Tug-of-War comes to mind as a brief but dynamic description for the fundamental “state” of being me. By fundamental, I mean that it has always been that way. I live in a strange “no man’s land” between very big landscapes and intimate detail; between “pictures” that make perfect sense and words which are meant to confuse, obscure, manipulate and dominate; to inform, to educate, but words don’t do any of this well unless the “user of the tool” has learned how to use language. Few people today are “trained” to use language adequately; children are urged to be “creative” without concurrently learning to use the verbal and visual tools of creative work and to acquire skills of discrimination that allow for expression. (Having something to say is utterly ignored.)
Accidental appeal is a component of the arts; does your image “fit on a T-shirt?” may be the ultimate artistic question in social communication. Emoticons and acronyms are about as dumbed-down as language can get. Not that the people using them are “dumb”; it’s the digital format that is dumb. It encourages copying of both “languages and images” – not interpretive, expanded or sophisticated copying as has always been a fundamental “artistic” means of transferring cultural information, but direct duplication and repetition ad nauseum – puns; novelties, cartoon neoteny. Ideas? Memes are clichés that filled “Reader’s Digest” decades ago.
Tug-of-War isn’t accurate: that’s the problem with words: gross inaccuracy. The “big picture and the details” are pictures; images are so intimate. Maybe a better analogy would be satellite photos; big pictures that encode incredible detail. Zoom in: zoom out. It’s the mid-range, continental close-up – no edges visible, no shapes, no interfaces of land and water that may, after all, be fairly uninteresting. To become useful, “maps” are still constructed from satellite images. Is the “visual brain” – which seems to be common in many Aspergers, a “map-making” brain?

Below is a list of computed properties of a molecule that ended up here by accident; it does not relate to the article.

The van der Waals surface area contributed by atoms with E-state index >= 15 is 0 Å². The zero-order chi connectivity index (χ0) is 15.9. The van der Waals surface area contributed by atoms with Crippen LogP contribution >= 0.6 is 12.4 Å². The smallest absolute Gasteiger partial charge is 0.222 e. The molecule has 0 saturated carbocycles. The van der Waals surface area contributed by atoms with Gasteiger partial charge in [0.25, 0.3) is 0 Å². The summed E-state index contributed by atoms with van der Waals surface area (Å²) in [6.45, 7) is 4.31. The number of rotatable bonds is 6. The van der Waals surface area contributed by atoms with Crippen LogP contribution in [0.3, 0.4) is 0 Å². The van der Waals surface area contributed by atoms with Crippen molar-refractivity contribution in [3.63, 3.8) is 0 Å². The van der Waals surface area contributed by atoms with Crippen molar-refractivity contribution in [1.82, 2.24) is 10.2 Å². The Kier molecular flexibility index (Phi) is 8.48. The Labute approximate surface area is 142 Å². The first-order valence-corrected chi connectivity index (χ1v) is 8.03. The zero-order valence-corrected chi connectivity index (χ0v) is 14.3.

Like wordcraft, map-making used to be an art. Photography has replaced “art” – the belief that a photograph is a faithful representation of “reality” or what a person actually looks like, is cemented in place, but all art lies. Great art is stupendous at taking over the human perception of “reality” and seducing the brain and nervous system into experiencing a new dimension – the intangible mind of the artist. If art merely duplicated what we already see and know, it would have no value.
A tug-of-war after all? Within the domain of images, within visual thinking, within the visual brain: what one “sees” is a personal world that cannot be easily “translated” into conventional social communication. This “map” image says nothing at all about living here.
So – where is Asperger’s in this social universe created by man? How can it be observed and described, given the blunders inherent in human communication; in the gross over-generalizations of “social” language – an almost entirely inauthentic, dull and mind-numbing exercise in “echolalia” – repeat after me… Smile. Cheer up. Be positive. Look happy. Dress for success. Be sexy. Expect a miracle.
The land allows me to be me. Being Asperger is not the crazy mix of “symptoms” that are pin pricks on a tourist’s road map; it’s a total immersion experience.